Supercoffee’s Cassandra Nicolaou on the Importance of Community in Mount Dennis

Cassandra Nicolaou didn’t sleep much last night. Over the next few days, Nicolaou will have to hit a temporary pause on Supercoffee, the Mount Dennis mainstay she opened in 2014. She’s kept it running for the past few weeks as a virus has swirled around the world first infecting pockets then blocks then cities, hundreds of thousands of people. It’s not comforting solidarity to know that business owners throughout Toronto and across the globe are battling the same question: so what’s next then?

The truth is, Nicolaou isn’t sure. “If we close for a few weeks, that’ll be the first time I’ve stopped doing this in like six years,” she says. But it’s more than the lattes, it’s a part of her identity, even before she opened Supercoffee, the majority of her 15 years as a filmmaker were spent sitting at tables like the ones in her shop.  

Now, this is important: Supercoffee is not a coffee shop. Even if it looks, smells and sounds that way, anyone who’s ever found themselves in some strange foreign place while travelling and set foot inside a coffee shop like Supercoffee knows these places will never be just about the coffee. They’re the anchor, the centre of the community that needs to hold even when everything else is uncertain.

Supercoffee 2.jpg

Uncertainty is all too familiar in the Mount Dennis neighbourhood. The building that Supercoffee is in sits at the crossroads of Eglinton Ave. and Weston Rd. Nicolaou’s father has owned it since the 1980s. Loosely speaking, the man’s a bit of a serial submarine magnate insofar as over the course of the 1980s and 1990s he opened a few different sub shops throughout the city.

The one he had in the location where Supercoffee now lives (which is an homage to Superburger, the fast-food joint her father opened just outside of Shelburne, en route to cottage country) was called Atlantic Submarine. At least, that’s what Nicolaou remembers it being called. “They were all different names… he had a Super Submarine but that wasn’t the one here… I should say it was, it’d be better for the story.”

The building stood through the hard-hitting closure of Kodak’s Mount Dennis factory in the mid-2000s but the elder Nicolaou’s business didn’t. “Kodak provided most of his customers and obviously once the plant closed down… you know,” says Nicolaou. “He would lease this space out to other businesses, obviously they were struggling – the whole neighbourhood struggled and continues to struggle but (during the 1980s and 1990s) it was a pretty good business strip here.”

Nicolaou acquiesced to her father’s repeated hints she should open a coffee shop in the building, and in 2014, three years after the Crosstown Metrolinx Transit project broke ground – and with the promise of the Mount Dennis LRT Station right across the street – she launched Supercoffee. Quickly, she was ushered into the Mount Dennis BIA.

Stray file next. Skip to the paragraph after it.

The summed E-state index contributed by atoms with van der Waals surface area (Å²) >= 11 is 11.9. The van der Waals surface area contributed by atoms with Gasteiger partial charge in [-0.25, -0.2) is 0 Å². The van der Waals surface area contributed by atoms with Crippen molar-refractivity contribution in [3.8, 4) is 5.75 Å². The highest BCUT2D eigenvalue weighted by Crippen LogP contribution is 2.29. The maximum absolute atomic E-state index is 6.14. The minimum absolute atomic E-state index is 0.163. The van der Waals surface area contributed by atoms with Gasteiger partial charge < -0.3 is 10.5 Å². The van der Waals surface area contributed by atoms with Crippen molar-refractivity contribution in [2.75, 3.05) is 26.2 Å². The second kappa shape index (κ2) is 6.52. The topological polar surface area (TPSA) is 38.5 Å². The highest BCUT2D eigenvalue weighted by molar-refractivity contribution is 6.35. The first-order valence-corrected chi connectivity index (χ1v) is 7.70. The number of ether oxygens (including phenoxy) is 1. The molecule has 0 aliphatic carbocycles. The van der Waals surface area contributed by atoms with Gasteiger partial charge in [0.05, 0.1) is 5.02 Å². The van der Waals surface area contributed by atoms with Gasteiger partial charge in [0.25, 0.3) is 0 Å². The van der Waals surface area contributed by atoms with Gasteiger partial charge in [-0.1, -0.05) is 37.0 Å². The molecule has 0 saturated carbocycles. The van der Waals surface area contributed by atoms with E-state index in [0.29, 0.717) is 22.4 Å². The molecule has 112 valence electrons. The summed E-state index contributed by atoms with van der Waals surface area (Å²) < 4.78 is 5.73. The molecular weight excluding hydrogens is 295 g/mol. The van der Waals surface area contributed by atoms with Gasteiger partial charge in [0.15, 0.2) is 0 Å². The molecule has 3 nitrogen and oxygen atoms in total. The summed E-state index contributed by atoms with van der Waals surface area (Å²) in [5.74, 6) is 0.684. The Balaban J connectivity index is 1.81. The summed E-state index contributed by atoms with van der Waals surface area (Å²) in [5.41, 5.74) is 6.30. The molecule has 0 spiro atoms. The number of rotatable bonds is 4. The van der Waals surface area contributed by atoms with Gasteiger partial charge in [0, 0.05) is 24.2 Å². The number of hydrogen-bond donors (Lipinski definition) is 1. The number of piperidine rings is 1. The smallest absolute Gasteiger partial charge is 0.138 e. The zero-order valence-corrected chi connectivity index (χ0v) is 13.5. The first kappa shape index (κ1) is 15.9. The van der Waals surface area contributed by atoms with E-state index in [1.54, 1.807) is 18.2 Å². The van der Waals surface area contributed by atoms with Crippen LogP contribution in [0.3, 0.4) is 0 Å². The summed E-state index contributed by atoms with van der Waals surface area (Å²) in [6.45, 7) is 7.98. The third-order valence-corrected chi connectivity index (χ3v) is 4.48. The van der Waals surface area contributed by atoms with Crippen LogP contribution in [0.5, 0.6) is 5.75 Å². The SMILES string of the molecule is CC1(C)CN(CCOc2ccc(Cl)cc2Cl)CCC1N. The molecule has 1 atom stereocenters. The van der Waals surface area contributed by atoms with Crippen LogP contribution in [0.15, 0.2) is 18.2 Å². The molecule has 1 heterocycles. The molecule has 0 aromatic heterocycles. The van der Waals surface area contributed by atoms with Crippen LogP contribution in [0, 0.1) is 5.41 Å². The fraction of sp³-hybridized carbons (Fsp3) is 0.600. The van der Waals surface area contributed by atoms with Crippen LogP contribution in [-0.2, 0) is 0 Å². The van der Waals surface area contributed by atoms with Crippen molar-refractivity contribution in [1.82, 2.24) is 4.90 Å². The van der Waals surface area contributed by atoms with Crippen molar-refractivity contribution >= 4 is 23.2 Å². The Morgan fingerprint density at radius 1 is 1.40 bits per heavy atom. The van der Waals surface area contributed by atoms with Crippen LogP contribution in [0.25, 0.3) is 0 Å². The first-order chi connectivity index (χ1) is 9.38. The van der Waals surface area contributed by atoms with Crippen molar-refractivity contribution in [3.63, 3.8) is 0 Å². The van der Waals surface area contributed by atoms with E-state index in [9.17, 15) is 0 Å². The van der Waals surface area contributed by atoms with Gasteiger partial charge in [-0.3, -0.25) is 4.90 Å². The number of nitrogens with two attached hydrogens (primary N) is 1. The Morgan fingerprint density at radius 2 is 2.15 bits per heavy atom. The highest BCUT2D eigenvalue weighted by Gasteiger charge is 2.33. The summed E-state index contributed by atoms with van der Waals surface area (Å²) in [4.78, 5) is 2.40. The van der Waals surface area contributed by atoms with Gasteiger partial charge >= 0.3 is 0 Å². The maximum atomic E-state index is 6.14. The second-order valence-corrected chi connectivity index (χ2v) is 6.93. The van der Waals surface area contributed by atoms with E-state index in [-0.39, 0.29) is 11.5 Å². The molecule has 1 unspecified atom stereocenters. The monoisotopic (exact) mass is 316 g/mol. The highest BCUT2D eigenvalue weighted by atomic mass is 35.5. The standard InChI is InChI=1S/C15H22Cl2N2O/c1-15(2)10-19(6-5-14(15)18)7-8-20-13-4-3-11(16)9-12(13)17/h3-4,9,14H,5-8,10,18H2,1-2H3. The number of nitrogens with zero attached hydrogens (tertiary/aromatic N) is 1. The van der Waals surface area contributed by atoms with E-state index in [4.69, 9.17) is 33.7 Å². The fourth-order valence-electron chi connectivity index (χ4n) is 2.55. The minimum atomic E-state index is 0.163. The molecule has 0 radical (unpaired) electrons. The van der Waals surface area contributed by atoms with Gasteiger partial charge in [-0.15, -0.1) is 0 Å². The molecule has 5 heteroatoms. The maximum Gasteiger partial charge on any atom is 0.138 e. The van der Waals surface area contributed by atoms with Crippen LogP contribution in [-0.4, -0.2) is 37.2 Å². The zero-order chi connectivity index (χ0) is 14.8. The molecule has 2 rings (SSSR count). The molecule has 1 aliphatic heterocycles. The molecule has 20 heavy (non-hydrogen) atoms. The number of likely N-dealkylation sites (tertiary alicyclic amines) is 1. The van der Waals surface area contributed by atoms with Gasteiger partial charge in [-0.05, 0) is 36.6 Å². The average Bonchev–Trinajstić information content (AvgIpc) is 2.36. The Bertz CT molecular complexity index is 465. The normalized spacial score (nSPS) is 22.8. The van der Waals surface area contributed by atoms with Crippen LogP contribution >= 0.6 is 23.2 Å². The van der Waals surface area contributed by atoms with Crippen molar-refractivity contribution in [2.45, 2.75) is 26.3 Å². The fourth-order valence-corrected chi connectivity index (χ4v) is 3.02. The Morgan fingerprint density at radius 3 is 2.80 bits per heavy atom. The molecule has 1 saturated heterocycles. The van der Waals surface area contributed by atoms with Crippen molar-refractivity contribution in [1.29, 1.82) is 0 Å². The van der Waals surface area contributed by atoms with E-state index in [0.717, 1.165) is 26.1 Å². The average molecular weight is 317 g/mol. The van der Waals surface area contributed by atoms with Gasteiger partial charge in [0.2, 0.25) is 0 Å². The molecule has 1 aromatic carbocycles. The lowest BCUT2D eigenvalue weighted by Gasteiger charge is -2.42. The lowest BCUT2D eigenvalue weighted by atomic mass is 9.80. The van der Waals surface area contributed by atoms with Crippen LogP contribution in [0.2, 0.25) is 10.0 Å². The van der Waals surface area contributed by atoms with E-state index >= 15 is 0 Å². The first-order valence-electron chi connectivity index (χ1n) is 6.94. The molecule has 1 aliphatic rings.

“I wouldn’t say I was strong-armed,” she says with a laugh. “It was more like: you’re here now, join this struggling BIA and let’s get some stuff done.”

The Pollinators Mural by Nick Sweetman

The Pollinators Mural by Nick Sweetman

Nicolaou says it felt instinctual to volunteer to be a part of it. Today she’s the vice-chair of the BIA. “I’m into coffee shops and the community that it provides and on a broader scale, I’m interested in the Mount Dennis community,” she says. “Maybe it sounds hokey but I believe that there’s strength in numbers and I think over the years we’ve done a lot.”

The focus has been on improving the streetscape and redefining the area’s main street through public art, capital improvements, and street elements like bike rings, benches, banners and greenery.

“We’ve tapped into a bunch of different public funds,” says Nicolaou. In 2017, Nicolaou’s building was covered in a colourful mural by artist Nick Sweetman featuring six different types of bees and 15 different plants. It’s called The Pollinators, explains Nicolaou. A second mural went up down the road. They all draw notice to the area’s nearby green spaces at the Humber River and Black Creek and the role they play in protecting the 300-plus bee species that call the city home.

The local community association is advocating to turn Mount Dennis into an eco-neighbourhood which is in line with the BIA’s plan to place pollinator-friendly planters along the strip to further awareness. But really, it’s all pieces of a whole; close siblings to the thoughts that have been keeping Nicolaou up at night: how do you sustain a community through uncertainty? And what’s next?

Eventually, the Covid-19 virus will run its course. Supercoffee will reopen, patrons will tighten the distance between them. The community will be able to commune. Mount Dennis will still wear the label of a neighbourhood in transition. But in the not-to-distant future, it will wear other labels: transit hub, pollinator waypoint. And when it does, Nicolaou plans to be there doing what she’s continued to do these past six years, help make the community whole. “(As a BIA) we’re doing things that are showing this is a community that is cared for.”